As shown, driver swing speed aligns closely with handicap and skill level because velocity requires good technique, coordination, and proper weight shift. Lower handicap players have ingrained these fundamentals to achieve faster club heads.

Elements That Impact Golf Swing Speed

There are several key elements outside age and handicap that determine a golfer’s attainable swing speed. Flexibility, strength and power, swing mechanics, and golf club specs all play a role. Evaluating these components can help average golfers set reasonable speed goals and training plans.

Flexibility and Mobility

Maintaining good flexibility and mobility, especially in the core and torso, is imperative for an efficient, high-speed golf swing. Tightness hampers rotation and causes compensation elsewhere, costing power. Flexibility training, along with golf-specific exercises to increase rotational range of motion, facilitates more speed. This is true even among older golfers.

Muscular Strength and Power

Having solid muscular strength and power for generating explosive rotational speed is also vital. The hips and core region must forcibly unwind to swing the club head as fast as possible. Weakness leads to slower acceleration. Golfers should implement resistance training, plyometrics and medicine balls to drive more speed.

Sound Swing Mechanics and Techniques

Proper swing mechanics like an efficient weight shift, correct sequencing of body parts, an on-plane backswing, and neutral impact alignment are essential for optimal velocity. Flaws anywhere slow the motion. High-speed golf requires ingraining technically sound fundamentals through extensive lessons, training aids and video.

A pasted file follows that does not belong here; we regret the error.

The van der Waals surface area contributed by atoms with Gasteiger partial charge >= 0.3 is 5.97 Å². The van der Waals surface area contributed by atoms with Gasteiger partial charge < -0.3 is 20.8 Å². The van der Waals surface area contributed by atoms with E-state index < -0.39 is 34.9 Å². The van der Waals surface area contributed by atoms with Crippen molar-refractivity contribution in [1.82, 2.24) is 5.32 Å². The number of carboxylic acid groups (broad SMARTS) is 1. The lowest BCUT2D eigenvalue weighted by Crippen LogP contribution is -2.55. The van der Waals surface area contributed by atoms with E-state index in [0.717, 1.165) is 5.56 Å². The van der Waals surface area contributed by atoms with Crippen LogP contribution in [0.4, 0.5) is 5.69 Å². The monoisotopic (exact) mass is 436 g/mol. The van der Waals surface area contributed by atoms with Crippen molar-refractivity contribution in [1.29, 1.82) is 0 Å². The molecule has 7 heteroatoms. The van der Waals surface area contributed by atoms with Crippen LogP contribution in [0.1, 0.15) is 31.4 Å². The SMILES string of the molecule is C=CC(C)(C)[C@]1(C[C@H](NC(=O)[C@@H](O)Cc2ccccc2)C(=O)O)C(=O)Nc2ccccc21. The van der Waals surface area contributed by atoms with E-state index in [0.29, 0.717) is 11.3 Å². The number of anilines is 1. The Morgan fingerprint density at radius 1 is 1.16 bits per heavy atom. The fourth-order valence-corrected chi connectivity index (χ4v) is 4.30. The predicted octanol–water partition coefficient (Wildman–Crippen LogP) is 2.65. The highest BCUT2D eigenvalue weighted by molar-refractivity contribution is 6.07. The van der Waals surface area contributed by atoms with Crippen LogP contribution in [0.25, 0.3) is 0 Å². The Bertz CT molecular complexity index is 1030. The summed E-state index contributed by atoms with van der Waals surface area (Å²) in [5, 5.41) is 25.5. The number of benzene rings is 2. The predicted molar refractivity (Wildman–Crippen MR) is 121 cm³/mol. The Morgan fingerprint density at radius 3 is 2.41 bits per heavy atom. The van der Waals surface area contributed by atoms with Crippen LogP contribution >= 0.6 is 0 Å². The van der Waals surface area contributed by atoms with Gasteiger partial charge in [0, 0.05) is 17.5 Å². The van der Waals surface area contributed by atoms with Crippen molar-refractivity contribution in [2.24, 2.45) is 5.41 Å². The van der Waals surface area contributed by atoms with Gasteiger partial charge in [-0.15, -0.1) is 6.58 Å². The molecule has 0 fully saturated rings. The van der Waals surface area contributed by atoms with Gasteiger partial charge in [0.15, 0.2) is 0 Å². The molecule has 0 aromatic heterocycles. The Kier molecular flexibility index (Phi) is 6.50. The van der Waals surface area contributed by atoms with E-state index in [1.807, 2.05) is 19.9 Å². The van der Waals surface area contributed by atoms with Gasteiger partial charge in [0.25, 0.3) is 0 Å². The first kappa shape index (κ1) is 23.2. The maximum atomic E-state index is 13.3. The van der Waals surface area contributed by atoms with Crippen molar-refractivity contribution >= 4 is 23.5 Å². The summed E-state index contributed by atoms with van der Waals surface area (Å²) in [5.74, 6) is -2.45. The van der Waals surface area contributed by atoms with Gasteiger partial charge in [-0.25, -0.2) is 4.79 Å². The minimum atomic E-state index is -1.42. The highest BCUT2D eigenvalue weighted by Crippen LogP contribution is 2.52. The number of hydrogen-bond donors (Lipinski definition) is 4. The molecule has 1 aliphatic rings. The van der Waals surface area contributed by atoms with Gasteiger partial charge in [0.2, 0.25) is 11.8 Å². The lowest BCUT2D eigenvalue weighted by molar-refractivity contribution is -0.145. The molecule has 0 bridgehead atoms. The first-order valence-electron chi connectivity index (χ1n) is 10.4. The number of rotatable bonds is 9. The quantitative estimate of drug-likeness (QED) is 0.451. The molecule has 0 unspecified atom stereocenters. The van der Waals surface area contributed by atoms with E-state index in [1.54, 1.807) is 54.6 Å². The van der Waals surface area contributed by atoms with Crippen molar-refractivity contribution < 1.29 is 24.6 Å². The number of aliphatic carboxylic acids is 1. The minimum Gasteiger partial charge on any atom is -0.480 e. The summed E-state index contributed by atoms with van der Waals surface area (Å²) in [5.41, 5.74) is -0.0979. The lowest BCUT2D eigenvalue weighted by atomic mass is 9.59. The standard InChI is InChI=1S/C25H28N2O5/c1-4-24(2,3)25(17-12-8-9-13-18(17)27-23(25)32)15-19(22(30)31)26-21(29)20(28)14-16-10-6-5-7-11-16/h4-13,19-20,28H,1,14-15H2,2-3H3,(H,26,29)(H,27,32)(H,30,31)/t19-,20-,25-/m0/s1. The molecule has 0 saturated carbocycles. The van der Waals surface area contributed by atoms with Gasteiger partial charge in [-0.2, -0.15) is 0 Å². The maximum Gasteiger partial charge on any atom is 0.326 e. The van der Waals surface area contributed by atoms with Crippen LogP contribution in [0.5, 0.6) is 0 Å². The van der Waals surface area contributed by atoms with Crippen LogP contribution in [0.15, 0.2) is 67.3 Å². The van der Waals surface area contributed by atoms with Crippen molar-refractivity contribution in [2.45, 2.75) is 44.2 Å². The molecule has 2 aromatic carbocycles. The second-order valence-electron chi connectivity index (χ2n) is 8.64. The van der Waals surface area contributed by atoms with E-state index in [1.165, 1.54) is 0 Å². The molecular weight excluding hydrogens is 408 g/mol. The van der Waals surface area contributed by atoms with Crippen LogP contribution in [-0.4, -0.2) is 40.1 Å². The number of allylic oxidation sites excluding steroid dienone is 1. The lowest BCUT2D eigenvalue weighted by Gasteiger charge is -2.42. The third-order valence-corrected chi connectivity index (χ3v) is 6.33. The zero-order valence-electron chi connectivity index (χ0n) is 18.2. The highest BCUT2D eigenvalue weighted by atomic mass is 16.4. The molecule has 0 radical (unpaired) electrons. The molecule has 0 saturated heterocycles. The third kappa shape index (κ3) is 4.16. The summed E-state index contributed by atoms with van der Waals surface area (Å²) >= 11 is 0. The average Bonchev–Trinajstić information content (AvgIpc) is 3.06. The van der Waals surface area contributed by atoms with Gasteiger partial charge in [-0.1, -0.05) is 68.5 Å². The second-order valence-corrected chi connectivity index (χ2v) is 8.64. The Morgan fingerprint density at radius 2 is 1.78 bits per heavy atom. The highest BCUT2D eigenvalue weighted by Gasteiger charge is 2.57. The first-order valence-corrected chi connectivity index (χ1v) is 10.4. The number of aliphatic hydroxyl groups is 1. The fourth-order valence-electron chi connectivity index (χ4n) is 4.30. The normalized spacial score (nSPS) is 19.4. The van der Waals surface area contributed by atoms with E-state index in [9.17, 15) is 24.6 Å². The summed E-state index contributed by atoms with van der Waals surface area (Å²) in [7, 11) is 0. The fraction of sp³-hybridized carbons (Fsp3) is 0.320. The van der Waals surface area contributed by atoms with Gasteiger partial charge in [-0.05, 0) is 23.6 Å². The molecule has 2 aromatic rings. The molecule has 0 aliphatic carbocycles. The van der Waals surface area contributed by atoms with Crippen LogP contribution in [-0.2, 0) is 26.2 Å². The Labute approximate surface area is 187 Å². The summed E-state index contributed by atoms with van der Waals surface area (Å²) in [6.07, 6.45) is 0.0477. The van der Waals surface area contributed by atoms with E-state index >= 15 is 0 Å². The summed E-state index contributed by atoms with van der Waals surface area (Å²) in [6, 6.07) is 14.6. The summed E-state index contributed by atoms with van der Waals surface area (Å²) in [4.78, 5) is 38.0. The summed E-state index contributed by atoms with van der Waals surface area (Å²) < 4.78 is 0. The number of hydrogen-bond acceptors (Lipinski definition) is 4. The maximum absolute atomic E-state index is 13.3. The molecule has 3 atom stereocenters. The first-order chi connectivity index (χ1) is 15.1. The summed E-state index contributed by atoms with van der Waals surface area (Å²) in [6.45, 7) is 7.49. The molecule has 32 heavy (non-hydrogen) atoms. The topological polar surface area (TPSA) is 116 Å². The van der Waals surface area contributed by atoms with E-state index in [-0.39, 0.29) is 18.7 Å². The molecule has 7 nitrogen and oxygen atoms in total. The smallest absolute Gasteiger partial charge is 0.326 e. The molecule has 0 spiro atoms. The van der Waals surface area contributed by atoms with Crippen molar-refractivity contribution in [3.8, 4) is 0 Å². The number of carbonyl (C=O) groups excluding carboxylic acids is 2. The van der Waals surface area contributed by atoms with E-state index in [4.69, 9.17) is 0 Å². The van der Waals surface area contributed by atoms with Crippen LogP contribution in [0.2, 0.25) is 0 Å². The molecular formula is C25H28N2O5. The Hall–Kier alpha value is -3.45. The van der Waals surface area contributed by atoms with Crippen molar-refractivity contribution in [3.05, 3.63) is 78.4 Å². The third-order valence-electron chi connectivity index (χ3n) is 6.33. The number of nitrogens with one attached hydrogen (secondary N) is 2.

Club Specs: Shaft and Loft

Using golf clubs tailored to a player’s unique swing dynamics can help maximize speed. Most average players benefit from a more flexible driver shaft that loads and unloads efficiently for their transition. Meanwhile, having higher lofts than aggressive players (12-15 degrees) puts the club face in a better position for speed.

These core components heavily influence swing speed capabilities. Analyzing them can pinpoint areas for improvement and set reasonable velocity goals for a normal amateur golfer.

Additional Considerations for Setting Appropriate Swing Speed Goals

While knowing the general averages provides guidelines for “normal” golf swing speed, setting individual goals depends on additional factors like:

  • Unique physical attributes and athletic capability
  • The amount of time and resources for practice and training
  • Innate talent, coordination, and swing awareness
  • Golf-specific technology and launch monitor access
  • Personal enjoyment vs competitiveness

Golfers shouldn’t get sidetracked into chasing a tour-professional level swing speeds—solid play comes from maximizing efficiency based on ability. Judiciously monitoring the above elements helps moderate swingers tailor improvement plans.


Amateur golfers can utilize the general averages presented in this article as references for establishing “normal” swing speed expectations based primarily on age, gender, and playing ability. While professionals reach triple-digit velocities, most recreational players realistically generate driver club head speeds between 70 and 100 mph. Setting attainable speed goals requires honestly assessing fitness, mechanics and technique in order to make gradual improvements through lessons and training. What ultimately matters is not raw velocity, but rather optimizing efficiency to achieve desired driving distances and scores. With sound fundamentals and intelligent practice, average players can produce effective swing speeds for enjoying the game.